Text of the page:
Jack Goes Boating Review

Film Still
  • Jack Goes Boating film still


Hoffman the director is never out of his depth, but it’s discouraging just how laboriously he wades through the plot.

Indie ahoy! Philip Seymour Hoffman goes directing in this well-intended but flat-footed meander through a shy New Yorker’s dysfunctional daily grind. Hoffman is Jack, a fortysomething blue-collar omega male looking for a soulmate to fill the void in his stagnant life.

Enter mousey singleton Connie (Amy Ryan), who takes a shine to Jack after a fumbled blind date set up by mutual pals Clyde (John Ortiz) and Lucy (Daphne Rubin-Vega). After watching the fruits of their matchmaking labour begin to bloom, Clyde and Lucy are forced to acknowledge the faults in their own domestic set-up. He doesn’t trust her; she doesn’t respect him. Their marriage is a mess.

While watching his best (indeed, only) friend’s relationship unravel, Jack relishes the newfound motivation for self-improvement that comes with finding that special someone. He learns to cook – taking culinary tips from Lucy’s former piece on the side – and agrees to let Clyde help him find his water wings ahead of a sailing date with Connie.

With the rhythmic lilt of his favourite reggae track, The Melodians’ ‘Rivers of Babylon’ (quirk rating+10),stuckoninfiniterepeat,Jack systematically moulds himself into a better man.

As well as being overbearingly idiosyncratic, these sequences mark Jack Goes Boating as yet another overstretched thumb-twiddler obsessed with romanticising the plight of the everyman. At its best, independent cinema has the ability to provoke thought and stir emotions in a manner often beyond the grasp of the mainstream. This isn’t indie at its worst, but haters of pedestrian relationship drama, however sincere, certainly won’t be swayed.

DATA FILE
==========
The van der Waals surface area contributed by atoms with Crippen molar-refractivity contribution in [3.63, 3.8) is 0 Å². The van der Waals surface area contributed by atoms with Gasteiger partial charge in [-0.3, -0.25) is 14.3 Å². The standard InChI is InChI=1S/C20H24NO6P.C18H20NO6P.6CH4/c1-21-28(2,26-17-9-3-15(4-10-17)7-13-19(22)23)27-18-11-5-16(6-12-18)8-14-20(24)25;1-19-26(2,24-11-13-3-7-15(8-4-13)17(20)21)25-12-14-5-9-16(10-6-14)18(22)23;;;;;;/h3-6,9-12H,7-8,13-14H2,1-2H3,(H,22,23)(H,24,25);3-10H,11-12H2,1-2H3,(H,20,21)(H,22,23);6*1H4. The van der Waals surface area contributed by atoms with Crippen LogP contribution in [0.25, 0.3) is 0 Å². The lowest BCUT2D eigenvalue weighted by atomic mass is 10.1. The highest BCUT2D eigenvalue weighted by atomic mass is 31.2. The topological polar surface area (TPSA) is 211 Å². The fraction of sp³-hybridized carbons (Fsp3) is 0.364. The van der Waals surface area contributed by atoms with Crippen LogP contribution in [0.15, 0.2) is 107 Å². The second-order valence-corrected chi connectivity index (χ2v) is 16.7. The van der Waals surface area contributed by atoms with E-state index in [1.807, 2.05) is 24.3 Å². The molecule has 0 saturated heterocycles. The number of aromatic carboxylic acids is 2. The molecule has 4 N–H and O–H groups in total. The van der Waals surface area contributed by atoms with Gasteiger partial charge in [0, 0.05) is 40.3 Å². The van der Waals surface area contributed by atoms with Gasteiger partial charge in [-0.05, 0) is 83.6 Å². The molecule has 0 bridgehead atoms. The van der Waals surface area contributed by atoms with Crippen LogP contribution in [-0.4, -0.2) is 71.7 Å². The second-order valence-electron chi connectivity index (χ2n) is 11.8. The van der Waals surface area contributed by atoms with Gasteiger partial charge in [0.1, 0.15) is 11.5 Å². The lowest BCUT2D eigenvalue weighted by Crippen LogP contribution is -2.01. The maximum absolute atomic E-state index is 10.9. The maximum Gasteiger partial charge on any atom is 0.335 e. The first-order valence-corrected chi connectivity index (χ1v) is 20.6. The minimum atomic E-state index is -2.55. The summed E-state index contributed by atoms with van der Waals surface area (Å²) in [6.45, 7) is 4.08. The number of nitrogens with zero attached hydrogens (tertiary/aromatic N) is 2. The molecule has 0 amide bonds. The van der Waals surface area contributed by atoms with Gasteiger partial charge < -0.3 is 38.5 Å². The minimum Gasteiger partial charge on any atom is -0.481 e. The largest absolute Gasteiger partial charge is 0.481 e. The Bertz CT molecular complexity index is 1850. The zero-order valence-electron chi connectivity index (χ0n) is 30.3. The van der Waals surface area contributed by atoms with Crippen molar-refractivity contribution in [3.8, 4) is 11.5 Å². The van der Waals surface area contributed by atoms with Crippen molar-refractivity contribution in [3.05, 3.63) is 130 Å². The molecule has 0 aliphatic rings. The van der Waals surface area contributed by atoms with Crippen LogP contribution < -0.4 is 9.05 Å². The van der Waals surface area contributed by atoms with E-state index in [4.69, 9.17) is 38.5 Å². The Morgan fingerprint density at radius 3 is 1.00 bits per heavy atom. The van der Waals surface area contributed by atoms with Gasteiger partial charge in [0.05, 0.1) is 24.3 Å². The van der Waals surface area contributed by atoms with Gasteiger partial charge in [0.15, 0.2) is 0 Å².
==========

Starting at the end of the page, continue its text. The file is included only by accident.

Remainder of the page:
Hoffman the director is never out of his depth, but it’s discouraging just how laboriously he wades through the plot. Having faithfully transplanted the story from its original stage incarnation – Hoffman, Ortiz and Rubin-Vega all reprise their roles – there’s little evidence of any character nurturing. Hoffman the actor, meanwhile, is on top form, although Jack is by some stretch the most amiable, engaging protagonist in this ensemble of misfits and self-pitying spouses.

Most surprisingly, it’s Amy Ryan, the ostensible ace in the pack, who makes the slightest impact. Admittedly, there’s not a great deal for her to work with, but she’s practically unrecognisable from the powerhouse actress who stole Gone Baby Gone and sparred with Hoffman in Capote and Before the Devil Knows You’re Dead.

She may pull off meek-chic well enough, but her talents merit something with a bit more oomph. Instead, it’s left to Win Win director Tom McCarthy to give proceedings a shot of wryness, popping up in a cracking supporting turn as Dr Bob – Connie and Lucy’s slimy get-rich- quick scheming boss.

Had Hoffman taken a more direct cue from McCarthy’s deadpan, observational style of despairing situation comedy, Jack Goes Boating might have been worth shouting about. Still, with Pitt’s Moneyball out this month, and PTA’s The Master on the horizon, you can bet it won’t be long before we’re back singing Hoffman’s praises.


PSH adds DIR to his CV.



Sincere but formulaic indie murmur.


In Retrospect

Take Jack’s lead and give this one a miss.

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